Kurt Schwitters honoured on 70th anniversary of death

Image source, Littoral Arts Trust/BBC
Image caption,
Kurt Schwitters settled in Ambleside during his final years

The 70th anniversary of the death of one of the leading lights of an art movement branded as degenerate by the Nazis is being celebrated in Cumbria.

Kurt Schwitters fled his home in Hanover, Germany, in 1937, and later settled in Ambleside.

He was awarded his British citizenship papers on 7 January 1948, the day before he died, penniless, in what was then the Kendal Workhouse infirmary.

Both anniversaries are being marked with events including poetry and song.

Schwitters was largely forgotten when he died, but has since been credited with influencing modern-day artists such as Damien Hirst and Antony Gormley.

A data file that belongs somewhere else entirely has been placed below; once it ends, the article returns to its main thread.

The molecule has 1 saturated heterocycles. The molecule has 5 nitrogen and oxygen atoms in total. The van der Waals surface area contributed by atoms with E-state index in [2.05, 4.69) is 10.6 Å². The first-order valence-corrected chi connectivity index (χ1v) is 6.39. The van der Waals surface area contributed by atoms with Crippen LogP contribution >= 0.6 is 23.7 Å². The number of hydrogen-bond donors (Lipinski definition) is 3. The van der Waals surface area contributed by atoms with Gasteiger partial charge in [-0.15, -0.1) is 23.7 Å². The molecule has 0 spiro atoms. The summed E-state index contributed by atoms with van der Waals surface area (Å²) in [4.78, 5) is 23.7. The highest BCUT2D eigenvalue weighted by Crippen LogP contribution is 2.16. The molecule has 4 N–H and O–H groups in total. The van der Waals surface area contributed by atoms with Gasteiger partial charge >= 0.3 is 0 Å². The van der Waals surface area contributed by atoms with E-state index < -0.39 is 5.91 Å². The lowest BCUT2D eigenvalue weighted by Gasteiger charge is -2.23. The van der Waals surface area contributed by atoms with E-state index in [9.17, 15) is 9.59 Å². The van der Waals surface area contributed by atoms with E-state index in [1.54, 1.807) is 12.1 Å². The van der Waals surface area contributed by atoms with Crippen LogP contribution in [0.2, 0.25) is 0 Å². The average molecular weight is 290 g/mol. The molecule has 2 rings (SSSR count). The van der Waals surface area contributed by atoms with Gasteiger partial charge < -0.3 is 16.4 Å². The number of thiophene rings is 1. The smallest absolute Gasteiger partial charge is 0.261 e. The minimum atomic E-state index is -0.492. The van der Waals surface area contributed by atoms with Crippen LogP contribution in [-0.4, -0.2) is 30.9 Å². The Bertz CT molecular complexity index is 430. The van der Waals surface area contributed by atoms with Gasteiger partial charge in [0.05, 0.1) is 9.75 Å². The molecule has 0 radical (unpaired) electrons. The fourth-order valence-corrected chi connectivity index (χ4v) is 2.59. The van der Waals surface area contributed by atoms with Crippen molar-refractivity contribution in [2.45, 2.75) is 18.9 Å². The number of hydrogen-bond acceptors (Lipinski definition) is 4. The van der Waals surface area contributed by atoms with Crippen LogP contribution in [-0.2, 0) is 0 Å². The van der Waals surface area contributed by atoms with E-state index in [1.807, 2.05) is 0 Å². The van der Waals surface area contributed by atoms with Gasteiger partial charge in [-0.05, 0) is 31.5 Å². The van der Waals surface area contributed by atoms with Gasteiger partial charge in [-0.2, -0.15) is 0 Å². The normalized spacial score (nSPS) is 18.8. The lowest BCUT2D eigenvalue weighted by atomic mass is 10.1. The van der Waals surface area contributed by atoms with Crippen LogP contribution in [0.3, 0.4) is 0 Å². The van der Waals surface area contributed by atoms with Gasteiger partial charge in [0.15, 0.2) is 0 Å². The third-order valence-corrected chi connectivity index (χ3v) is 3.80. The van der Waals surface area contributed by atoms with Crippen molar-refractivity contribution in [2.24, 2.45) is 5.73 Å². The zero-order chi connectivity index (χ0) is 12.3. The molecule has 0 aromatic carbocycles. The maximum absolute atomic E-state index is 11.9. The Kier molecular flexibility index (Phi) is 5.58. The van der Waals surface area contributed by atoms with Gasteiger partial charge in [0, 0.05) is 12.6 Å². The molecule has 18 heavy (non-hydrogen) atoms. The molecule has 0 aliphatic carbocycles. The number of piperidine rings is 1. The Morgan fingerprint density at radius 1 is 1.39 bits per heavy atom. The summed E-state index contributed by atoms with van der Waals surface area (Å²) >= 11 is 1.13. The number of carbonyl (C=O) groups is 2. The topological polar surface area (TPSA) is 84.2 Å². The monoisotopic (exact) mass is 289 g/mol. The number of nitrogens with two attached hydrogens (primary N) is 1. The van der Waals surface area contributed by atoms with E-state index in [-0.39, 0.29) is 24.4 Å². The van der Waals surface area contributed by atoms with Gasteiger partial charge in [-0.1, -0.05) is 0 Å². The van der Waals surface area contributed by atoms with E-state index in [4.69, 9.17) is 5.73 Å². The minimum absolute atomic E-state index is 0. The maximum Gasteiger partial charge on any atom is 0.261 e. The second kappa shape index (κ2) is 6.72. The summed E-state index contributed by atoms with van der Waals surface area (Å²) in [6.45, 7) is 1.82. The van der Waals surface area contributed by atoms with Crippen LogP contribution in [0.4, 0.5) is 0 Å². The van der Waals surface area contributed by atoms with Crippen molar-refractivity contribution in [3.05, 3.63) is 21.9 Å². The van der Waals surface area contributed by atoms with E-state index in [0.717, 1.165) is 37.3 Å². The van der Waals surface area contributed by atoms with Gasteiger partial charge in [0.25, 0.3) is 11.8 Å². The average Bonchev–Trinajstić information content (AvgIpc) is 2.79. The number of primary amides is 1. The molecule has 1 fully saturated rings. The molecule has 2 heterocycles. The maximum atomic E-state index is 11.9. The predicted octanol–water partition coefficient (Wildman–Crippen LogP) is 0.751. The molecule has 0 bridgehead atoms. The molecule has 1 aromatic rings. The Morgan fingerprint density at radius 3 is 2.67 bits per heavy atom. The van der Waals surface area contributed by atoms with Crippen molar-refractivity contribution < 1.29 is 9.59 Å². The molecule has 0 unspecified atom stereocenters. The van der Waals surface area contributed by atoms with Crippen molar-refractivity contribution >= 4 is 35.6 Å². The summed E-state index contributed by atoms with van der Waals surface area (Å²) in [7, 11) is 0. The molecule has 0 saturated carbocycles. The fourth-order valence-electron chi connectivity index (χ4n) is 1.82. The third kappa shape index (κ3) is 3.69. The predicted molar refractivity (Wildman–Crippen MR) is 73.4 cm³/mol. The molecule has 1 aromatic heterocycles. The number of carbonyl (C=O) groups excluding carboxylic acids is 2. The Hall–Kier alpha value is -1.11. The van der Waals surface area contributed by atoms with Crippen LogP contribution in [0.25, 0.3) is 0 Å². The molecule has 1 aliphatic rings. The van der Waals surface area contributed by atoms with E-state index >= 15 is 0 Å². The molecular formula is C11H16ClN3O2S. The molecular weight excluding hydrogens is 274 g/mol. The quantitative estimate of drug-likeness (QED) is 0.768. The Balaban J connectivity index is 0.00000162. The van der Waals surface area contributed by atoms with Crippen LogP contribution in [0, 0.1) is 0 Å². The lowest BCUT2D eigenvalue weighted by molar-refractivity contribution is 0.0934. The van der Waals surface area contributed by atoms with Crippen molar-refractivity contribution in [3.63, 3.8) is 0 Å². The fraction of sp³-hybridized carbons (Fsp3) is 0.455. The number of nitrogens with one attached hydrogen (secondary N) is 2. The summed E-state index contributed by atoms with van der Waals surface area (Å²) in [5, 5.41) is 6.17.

During his time in Cumbria he was given the use of a former gunpowder store in Elterwater as a studio, where he created his famous "Merz Barn" artwork.

Unfinished at his death, it was left on site and neglected until the 1960s when it was removed to be put on display at the Hatton Gallery in Newcastle.

Image source, Littoral Arts Trust
Image caption,
His transformed the former gunpowder store into a studio and an artwork in its own right

Events marking the anniversary of his death include songs and recitals of his poetry at the Queens Hotel in Ambleside, and a wreath will be laid on the site of the former workhouse infirmary on Caroline Street in Kendal.

During the evening there will be a barbecue with music and songs at the Merz Barn site in Elterwater.

Ian Hunter, director of the Littoral Arts Trust, said: "He knew he was connected to this great cultural engine which I call modernism - he was one of the builders.

"He wanted to be accepted and recognised for his contribution, and that's what we're doing."

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